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Engineering LibreTexts

1.10: Exercises

  • Page ID
    28375
    1. What are the following numbers in binary and hexadecimal?
      1. 1310
      2. 1510
      3. 2510
      4. 15710
      5. 32510
      6. 109610
    2. What are the following numbers in decimal?
      1. 100111002
      2. 9C16
      3. 1F16
      4. 0C16
      5. 109A16
    3. Give the value of the following numbers (IE. 232 = 4G)
      1. 216
      2. 224
      3. 229
      4. 234
      5. 231
    4. Give the 2’s complement form for each of the following numbers:
      1. 13
      2. -13
      3. 156
      4. -209
    5. Do the following calculations using 2’s complement arithmetic. Show whether there is an overflow condition or not. CHECK YOUR AnswerS!
      1. 13 + 8 with 5 bits precision
      2. 13 + 8 with 6 bits precision
      3. 13 – 8 with 5 bits precision
      4. 13 – 8 with 6 bits precision
      5. -13 – 8 with 5 bits precision
      6. -13 – 8 with 6 bits precision
      7. 105 – 57 with 8 bits precision
    6. Do the following multiplication operations using binary shift operations. Check your answers.
      1. 5 * 4
      2. 13 * 12
      3. 7 * 10
      4. 15 * 5
    7. What is the hex representation of the following numbers (note that they are strings):
      1. “52”
      2. “-127”
    8. Perform the following multiplication and division operations using only bit shifts.
      1. 12 * 4
      2. 8 * 16
      3. 12 * 10
      4. 7 * 15
      5. 12 / 8
      6. 64 / 16
    9. Explain the difference between a short circuiting and non short circuiting logical expression. Why do you think these both exist?
    10. In your own words, explain why the context of data found in a computer is important. What provides the context for data?
    11. Convert the following ASCII characters from upper case to lower case. Do not refer to the ASCII table.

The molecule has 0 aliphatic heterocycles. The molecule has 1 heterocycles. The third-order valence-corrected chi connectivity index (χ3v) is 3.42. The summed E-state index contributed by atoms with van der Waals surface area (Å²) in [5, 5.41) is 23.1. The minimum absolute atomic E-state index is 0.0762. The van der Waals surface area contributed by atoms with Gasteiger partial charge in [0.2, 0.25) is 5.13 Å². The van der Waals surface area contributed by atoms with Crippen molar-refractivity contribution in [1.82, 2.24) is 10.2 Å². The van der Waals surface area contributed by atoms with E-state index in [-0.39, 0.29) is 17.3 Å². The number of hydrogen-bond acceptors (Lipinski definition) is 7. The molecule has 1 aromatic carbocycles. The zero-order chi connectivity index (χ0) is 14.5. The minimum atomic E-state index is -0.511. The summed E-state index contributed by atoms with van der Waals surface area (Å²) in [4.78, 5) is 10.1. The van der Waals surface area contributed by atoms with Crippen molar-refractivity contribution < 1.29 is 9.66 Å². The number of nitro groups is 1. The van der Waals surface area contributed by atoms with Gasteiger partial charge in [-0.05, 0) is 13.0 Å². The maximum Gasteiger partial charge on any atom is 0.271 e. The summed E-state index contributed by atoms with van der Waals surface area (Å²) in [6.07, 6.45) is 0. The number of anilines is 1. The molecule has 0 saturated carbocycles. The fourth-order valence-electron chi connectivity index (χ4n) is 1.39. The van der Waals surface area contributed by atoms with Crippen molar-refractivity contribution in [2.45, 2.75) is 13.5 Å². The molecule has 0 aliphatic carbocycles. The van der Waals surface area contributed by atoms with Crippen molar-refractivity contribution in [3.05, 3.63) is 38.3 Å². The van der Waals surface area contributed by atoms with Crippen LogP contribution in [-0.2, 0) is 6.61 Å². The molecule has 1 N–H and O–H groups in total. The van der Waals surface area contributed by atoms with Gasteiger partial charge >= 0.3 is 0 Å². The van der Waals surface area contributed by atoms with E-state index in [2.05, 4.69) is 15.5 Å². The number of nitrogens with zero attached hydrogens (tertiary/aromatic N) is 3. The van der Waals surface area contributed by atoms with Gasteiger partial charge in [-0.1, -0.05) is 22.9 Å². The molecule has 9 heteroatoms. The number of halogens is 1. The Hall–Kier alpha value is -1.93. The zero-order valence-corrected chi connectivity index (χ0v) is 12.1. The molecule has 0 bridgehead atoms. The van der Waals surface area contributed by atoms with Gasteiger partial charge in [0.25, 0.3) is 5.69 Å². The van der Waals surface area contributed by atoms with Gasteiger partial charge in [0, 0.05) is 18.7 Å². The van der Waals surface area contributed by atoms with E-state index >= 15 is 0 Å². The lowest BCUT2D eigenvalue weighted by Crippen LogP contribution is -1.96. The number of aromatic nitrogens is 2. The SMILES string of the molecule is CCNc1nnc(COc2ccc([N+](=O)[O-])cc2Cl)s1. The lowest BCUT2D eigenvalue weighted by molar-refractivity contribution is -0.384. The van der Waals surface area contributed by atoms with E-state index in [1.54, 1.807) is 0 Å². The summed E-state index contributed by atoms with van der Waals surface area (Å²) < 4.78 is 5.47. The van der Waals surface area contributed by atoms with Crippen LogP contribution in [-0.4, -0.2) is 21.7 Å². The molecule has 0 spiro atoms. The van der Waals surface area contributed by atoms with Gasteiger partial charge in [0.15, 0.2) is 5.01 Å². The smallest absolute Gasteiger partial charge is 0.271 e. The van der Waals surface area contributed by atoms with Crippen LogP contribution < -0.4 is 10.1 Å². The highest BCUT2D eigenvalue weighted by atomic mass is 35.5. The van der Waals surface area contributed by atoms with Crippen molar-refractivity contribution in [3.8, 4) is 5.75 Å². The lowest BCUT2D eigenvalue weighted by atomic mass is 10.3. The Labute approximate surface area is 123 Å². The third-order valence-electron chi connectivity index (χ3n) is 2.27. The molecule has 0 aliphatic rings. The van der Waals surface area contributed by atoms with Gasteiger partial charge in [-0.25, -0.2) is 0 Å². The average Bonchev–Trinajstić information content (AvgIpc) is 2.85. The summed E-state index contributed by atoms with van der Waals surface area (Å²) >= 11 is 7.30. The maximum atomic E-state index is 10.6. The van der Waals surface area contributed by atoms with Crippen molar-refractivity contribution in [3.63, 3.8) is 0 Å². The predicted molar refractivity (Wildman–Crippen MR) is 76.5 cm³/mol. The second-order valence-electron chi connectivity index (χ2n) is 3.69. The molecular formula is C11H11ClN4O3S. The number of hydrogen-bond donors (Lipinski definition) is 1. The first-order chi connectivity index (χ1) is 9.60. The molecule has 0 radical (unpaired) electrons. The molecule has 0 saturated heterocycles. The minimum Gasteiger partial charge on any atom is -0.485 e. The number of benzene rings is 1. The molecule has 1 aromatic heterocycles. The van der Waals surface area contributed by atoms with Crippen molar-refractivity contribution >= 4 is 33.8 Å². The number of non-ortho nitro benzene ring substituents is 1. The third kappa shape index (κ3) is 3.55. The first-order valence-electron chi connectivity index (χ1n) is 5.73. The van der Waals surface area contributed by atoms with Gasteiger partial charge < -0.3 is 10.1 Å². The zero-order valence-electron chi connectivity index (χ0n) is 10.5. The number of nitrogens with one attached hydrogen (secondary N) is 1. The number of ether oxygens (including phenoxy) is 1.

1. 0x41 (character A)
      2. 0x47 (character G)
      3. 0x57 (character W)
    12. Convert the following ASCII characters from lower case to upper case. Do not refer to the ASCII table.
      1. 0x 62 (character b)
      2. 0x69 (character i)
      3. 0x6e (character n)
    13. Write the functions toUpper and toLower in the HLL of your choice (C/C++, Java, C#, etc.) The toUpper function converts the input parameter string so that all characters are uppercase. The toLower function converts the input parameter string so that all characters are lowercase. Note that the input parameter string to both functions can contain both upper and lower case letters, so you should not attempt to do this using addition.
    14. Implement a program in the HLL of your choice that converts an ASCII string of characters to an integer value. You must use the follow pseducode algorithm:
      read numberString 
      outputNumber = 0
      while (moreCharacters) {
          c = getNextCharacter
          num = c - '0';
          outputNumber = outputNumber * 10 + num;
      }
      print outputNumber;
      
    15. Write a program in the HLL of your choice to take a string representing a binary number, and write out the number in hex.
    16. Write a program in the HLL of your choice to take an integer and write its value out in hex. You cannot use string formatting characters.
    17. Is bit shift by 1 bit the same as division by 2 for negative integer numbers? Why or why not?
    18. Can multiplication of two variables (not constants) be implemented using the bit shift operations covered in this chapter? Would you consider using the bit shift operations implementation of multiplication and divide for two variables, or would you always use the mul or div operators in MIPS assembly? Defend your choice.
    19. Should you use bit shift operations to implement multiplication or division by a constant in a HLL? What about assembly makes it more appropriate to use these operations?
    20. What does the Unix strings command do? How does the command attempt to provide a context to data? How might you use it?
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